The failed resolution of the problem determined the loss of hope and the hardening of attitudes of both civil societies.

In this framework for the Islamic terrorism it was easy to come between its fear policy to any attempt of carrying out the initiatives towards dialogue and paradoxically this became functional to the Western policy based on the dread of extremism, partly true and partly fictitious.

In any case this situation legitimated a series of mental schemes through which we, Western people, are looking at the Arab Muslim world. Within this context to us it was neither extravagant asking if Islam could be compatible with democracy, nor organizing conferences and seminars on these subjects; we hadn’t any problem to play the leitmotiv of the incompatibility between Islam and West World, with the obvious consequence of the inevitable clash of civilizations. The export of democracy as well as the struggle against terrorism was a topos which refer to in order to justify the intervention in Iraq and Afghanistan.

What did remain of all this commonplace after the rebellions of the Arab world: the ones realized, those in progress, the ones reporting as in Syria thousands of deaths showing that the power wasn’t able to hush up the popular rising? The schemes through which we were used to interpret the Arab Muslim world miserably fell, and we in West world arrived bare to destination. This is the true reason we are not able to say anything but chattering on possible Islamic drifts.

Once again thanks to our Eurocentric spirit we sit in judgement on what to us these countries desirably should do, going through a deep transformation, so that the bright spring doesn’t turn into a dark winter. Which is the concrete relief that West is arranging, and I refer not only to the economic and financial one, but above all to the supply of ideas and support to this tricky transition period? We can only hear the deafening noise of silence. The scenery is animated only when Sarkozy and Cameron before, and then Erdogan went to Libya demanding the primauté of their intervention and reminding to Libyans that France, UK and Turkey should have a privileged place in sharing the richness of that mangled territory. History doesn’t teach anything at all.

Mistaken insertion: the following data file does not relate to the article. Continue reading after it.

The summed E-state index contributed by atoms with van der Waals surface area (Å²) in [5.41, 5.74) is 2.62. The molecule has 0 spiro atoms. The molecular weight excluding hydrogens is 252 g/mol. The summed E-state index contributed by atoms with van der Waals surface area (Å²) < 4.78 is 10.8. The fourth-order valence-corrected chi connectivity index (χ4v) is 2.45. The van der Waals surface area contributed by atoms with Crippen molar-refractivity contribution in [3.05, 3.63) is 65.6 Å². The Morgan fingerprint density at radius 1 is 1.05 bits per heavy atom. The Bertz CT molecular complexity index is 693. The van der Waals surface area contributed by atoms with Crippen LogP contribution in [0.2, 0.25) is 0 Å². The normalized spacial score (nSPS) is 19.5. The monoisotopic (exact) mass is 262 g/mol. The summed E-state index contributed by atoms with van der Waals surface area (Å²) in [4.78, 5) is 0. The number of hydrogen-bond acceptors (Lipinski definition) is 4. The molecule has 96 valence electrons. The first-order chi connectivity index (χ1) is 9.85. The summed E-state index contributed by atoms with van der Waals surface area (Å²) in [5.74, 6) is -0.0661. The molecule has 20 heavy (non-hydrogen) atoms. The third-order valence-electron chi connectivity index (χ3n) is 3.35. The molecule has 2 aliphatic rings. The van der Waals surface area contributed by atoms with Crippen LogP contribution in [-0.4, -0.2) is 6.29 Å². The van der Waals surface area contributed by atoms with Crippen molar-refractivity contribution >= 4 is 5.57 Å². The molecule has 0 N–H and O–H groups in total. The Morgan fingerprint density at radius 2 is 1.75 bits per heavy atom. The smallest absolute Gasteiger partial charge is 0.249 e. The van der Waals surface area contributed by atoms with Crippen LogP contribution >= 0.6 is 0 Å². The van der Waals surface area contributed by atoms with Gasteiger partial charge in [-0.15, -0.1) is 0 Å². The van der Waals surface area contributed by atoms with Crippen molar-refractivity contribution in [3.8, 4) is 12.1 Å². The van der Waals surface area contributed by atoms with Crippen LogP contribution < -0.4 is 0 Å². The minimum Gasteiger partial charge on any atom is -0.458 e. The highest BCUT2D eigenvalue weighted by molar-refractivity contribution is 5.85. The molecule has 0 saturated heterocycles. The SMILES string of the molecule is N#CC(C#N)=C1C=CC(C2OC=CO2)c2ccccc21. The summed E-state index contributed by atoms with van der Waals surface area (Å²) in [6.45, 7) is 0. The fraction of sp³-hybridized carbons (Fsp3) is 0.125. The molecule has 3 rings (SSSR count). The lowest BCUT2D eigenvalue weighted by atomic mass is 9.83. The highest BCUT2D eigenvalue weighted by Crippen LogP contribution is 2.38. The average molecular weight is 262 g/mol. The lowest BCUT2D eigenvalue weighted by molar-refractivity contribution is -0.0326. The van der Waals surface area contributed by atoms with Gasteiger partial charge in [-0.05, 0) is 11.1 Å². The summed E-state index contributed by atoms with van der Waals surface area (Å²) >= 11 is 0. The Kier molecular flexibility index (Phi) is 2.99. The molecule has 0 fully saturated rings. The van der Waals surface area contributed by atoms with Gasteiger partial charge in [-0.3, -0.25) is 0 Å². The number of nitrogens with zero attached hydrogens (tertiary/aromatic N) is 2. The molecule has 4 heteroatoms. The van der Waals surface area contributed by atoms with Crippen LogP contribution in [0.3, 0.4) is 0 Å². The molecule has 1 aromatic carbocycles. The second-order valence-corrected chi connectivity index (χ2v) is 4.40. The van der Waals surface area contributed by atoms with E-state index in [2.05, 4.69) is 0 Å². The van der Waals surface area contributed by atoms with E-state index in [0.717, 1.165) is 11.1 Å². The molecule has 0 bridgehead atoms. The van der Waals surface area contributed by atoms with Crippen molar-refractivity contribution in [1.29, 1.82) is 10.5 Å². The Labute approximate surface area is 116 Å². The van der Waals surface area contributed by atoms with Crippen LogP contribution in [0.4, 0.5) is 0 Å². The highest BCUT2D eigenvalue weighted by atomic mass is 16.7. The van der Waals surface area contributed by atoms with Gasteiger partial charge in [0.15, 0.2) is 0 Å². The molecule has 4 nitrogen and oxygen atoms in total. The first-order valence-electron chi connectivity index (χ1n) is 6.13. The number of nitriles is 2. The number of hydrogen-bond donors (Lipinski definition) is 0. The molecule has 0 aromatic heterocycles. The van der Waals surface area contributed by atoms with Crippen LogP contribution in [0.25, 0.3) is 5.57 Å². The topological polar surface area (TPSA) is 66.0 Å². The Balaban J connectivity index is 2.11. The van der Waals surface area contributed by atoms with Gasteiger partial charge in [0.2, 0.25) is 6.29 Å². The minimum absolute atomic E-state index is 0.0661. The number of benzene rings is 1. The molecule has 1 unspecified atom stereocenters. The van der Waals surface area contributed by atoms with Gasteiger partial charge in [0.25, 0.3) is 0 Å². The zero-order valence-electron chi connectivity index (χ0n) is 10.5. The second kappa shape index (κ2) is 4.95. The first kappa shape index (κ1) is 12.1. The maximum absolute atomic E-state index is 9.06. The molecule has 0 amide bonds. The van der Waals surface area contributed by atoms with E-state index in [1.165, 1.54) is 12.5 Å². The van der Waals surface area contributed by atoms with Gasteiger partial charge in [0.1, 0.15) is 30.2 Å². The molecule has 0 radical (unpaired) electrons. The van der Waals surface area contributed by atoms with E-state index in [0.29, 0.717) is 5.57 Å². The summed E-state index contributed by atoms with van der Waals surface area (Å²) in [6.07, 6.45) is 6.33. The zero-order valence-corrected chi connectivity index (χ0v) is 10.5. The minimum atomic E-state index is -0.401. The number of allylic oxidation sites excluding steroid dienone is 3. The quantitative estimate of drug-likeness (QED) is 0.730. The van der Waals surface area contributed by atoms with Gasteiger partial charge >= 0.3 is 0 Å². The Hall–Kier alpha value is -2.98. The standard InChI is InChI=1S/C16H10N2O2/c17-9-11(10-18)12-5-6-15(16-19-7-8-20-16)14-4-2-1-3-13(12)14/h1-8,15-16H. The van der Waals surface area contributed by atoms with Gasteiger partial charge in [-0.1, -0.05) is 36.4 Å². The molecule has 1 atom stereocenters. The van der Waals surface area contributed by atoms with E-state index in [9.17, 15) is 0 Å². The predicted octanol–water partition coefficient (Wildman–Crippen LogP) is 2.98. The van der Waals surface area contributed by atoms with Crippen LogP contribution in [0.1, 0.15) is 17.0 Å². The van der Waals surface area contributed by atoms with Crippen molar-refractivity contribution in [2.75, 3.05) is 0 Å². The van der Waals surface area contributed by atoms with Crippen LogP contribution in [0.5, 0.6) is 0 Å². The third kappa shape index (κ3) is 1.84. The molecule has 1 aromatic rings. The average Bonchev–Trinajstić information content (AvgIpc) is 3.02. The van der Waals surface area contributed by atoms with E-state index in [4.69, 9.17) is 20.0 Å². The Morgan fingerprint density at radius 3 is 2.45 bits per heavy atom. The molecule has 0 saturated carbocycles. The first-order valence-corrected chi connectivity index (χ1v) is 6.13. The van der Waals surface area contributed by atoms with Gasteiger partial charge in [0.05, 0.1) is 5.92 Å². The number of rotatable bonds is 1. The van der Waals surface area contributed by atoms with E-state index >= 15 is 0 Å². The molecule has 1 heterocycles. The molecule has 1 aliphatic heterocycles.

Taking for true that the greater deficit distinguishing our society is the lack of a strategic view of the Mediterranean after the Arab rebellions, and that the mental categories through which we always interpreted the politics and the trends of the societies of the other shore are obsolete, we need to gear up to better understand where the Mediterranean is going.

The proposal submitted by UNIMED, an association gathering 84 universities of the Mediterranean basin, is to put use in the politics and society a know-how of skills so as to think in the short and long period on the best way to reconstruct mental categories allowing to recognize in deep the needs standing at the basis of these revolts through a discussion and a meeting with the protagonists of the Arab spring and all the ones willing to took up the challenge. It should be a collaboration involving the universities of the two shores of the Mediterranean, together with politicians and businessmen so as to comprehend where the Mediterranean of nowadays is going. At this purpose we propose the creation of a Permanent Strategic Forum enabling, thanks to a continuity of social and political analysis, previously identified and conducted by researchers of the two shores, confronting with politicians, businessmen, intellectuals and representatives of the civil society, to contribute to the statement of a meanings more adherent to the current situation in the Mediterranean. I think that this making, always following a clear way and thanks to the community of knowledge, to elaborate a different looking to this Sea.

Franco Rizzi